Federal Circuit Interprets Key Provisions Governing Biosimilars
The Biologic Price Competition and Innovation Act (“BPCIA”) was enacted in 2010 to provide an abbreviated pathway for FDA approval of biologic products (“biosimilars”) deemed sufficiently similar to products already on the market. Today, the Federal Circuit issued its first ever decision interpreting two key provisions in the BPCIA.
First, the court ruled that the BPCIA does not require a biosimilar applicant to disclose its biosimilar application to the reference product sponsor or otherwise engage in the exchange of patent-related information concerning the application (which some commentators have referred to as the “patent dance”). Instead, a biosimilar applicant can opt out of these exchanges and face the possibility of an immediate patent infringement action.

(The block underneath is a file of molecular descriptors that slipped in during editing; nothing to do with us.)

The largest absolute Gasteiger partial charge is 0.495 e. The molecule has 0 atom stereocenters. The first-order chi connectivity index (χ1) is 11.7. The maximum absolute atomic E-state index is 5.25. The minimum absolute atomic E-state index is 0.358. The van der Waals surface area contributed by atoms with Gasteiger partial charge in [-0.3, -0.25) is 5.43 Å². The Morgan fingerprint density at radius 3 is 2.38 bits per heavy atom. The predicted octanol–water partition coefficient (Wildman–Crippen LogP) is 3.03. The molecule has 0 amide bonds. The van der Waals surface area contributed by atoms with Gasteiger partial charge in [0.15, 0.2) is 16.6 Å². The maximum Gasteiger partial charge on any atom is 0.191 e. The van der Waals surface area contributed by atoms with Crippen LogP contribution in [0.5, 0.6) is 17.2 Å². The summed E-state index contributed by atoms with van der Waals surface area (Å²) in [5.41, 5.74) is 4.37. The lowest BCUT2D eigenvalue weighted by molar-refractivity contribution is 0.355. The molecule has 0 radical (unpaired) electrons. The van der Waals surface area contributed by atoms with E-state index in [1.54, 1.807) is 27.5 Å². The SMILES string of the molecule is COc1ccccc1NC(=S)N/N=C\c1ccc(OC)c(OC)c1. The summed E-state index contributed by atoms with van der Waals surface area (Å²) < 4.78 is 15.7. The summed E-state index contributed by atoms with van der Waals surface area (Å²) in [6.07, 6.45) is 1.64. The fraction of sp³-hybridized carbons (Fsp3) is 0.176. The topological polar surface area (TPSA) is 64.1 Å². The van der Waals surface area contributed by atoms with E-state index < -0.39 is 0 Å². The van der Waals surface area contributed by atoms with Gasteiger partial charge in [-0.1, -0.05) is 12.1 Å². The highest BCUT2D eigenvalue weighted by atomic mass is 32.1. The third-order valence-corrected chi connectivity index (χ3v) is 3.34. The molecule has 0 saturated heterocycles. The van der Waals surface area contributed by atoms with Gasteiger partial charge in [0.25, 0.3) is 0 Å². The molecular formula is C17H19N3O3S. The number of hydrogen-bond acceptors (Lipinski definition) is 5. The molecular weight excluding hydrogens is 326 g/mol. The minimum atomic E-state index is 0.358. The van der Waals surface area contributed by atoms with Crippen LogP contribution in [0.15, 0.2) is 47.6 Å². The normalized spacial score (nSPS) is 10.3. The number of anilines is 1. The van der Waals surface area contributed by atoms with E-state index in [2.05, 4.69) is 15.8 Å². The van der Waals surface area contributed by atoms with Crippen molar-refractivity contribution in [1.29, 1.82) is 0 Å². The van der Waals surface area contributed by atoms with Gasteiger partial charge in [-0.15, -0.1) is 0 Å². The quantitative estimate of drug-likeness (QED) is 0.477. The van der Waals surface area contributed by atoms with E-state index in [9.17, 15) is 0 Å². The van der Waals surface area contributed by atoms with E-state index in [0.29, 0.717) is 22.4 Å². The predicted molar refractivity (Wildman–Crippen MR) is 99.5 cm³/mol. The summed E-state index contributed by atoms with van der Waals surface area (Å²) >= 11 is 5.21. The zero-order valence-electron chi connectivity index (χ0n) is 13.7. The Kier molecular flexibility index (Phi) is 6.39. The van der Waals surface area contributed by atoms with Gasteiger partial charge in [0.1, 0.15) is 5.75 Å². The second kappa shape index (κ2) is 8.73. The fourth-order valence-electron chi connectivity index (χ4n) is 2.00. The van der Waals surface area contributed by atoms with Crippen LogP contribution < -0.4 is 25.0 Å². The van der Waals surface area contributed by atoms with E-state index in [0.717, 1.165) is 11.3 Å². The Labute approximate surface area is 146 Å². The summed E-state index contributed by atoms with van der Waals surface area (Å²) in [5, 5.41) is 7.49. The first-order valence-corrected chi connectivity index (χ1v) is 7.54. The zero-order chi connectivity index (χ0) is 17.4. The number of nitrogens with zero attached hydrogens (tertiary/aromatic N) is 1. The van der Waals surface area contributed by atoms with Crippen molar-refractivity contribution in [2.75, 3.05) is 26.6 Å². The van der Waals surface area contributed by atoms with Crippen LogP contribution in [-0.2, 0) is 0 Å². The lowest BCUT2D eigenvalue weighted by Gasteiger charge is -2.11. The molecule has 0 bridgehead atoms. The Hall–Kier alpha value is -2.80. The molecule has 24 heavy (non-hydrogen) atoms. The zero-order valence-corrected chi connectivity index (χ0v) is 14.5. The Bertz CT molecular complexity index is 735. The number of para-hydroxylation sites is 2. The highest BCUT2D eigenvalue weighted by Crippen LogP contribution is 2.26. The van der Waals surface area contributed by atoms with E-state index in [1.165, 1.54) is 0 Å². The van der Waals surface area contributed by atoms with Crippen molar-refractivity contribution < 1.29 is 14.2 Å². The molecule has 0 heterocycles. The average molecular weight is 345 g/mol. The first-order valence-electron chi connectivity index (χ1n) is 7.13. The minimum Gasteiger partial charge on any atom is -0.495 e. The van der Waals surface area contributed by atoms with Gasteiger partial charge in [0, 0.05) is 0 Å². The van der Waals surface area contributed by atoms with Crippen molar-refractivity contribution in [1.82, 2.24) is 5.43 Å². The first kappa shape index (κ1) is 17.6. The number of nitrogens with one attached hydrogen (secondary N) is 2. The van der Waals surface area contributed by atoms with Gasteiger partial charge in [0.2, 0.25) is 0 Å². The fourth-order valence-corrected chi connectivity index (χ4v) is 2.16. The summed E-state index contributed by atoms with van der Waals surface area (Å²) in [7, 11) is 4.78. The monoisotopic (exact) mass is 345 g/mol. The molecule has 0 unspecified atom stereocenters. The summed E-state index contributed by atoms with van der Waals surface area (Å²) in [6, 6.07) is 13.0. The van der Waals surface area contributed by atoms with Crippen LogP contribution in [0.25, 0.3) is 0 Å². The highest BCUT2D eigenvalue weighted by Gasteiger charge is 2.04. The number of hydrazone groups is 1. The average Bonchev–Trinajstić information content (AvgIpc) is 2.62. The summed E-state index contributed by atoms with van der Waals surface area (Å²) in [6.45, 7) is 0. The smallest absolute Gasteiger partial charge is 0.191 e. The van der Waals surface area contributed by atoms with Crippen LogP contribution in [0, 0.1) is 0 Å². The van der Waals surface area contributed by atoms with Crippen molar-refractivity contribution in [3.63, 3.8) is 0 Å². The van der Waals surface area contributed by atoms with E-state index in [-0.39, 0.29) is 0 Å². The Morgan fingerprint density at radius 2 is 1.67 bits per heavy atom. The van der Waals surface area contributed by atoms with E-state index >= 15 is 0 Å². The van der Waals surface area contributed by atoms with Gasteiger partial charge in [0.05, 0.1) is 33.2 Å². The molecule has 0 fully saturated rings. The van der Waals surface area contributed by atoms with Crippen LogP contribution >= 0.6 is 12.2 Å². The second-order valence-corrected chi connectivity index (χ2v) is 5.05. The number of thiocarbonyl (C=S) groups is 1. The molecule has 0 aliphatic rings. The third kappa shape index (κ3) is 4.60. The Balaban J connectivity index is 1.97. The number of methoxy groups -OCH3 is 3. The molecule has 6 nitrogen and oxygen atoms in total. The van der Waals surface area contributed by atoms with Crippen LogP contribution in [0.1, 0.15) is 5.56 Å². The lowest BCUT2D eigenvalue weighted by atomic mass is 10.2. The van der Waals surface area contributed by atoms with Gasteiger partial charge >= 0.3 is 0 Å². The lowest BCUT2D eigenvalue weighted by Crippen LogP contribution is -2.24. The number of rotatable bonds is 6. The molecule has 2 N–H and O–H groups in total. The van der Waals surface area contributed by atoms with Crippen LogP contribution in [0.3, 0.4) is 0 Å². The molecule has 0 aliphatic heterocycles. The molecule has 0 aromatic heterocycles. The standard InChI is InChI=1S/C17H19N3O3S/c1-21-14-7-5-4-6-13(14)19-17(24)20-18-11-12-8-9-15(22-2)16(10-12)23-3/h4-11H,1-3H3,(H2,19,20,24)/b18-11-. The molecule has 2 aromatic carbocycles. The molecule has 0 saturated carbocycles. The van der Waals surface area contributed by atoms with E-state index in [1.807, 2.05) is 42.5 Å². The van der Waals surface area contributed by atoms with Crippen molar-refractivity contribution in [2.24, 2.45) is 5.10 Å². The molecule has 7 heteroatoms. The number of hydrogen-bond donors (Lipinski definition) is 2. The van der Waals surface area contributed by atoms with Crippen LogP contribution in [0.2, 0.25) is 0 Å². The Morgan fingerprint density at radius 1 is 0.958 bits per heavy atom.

Second, the court ruled that a biosimilar applicant must wait until FDA approval of its biosimilar application to first give a reference product sponsor the required 180-day notice of commercial marketing. As a result, today’s decision adds 180 days of exclusivity to the 12 years that branded biologics already receive.
Brinks can help your company with the application of the BPCIA, including litigation relating to biosimilars. If you have any questions or wish to discuss how this decision may impact your company, please contact a member of our BioPharma Practice Group.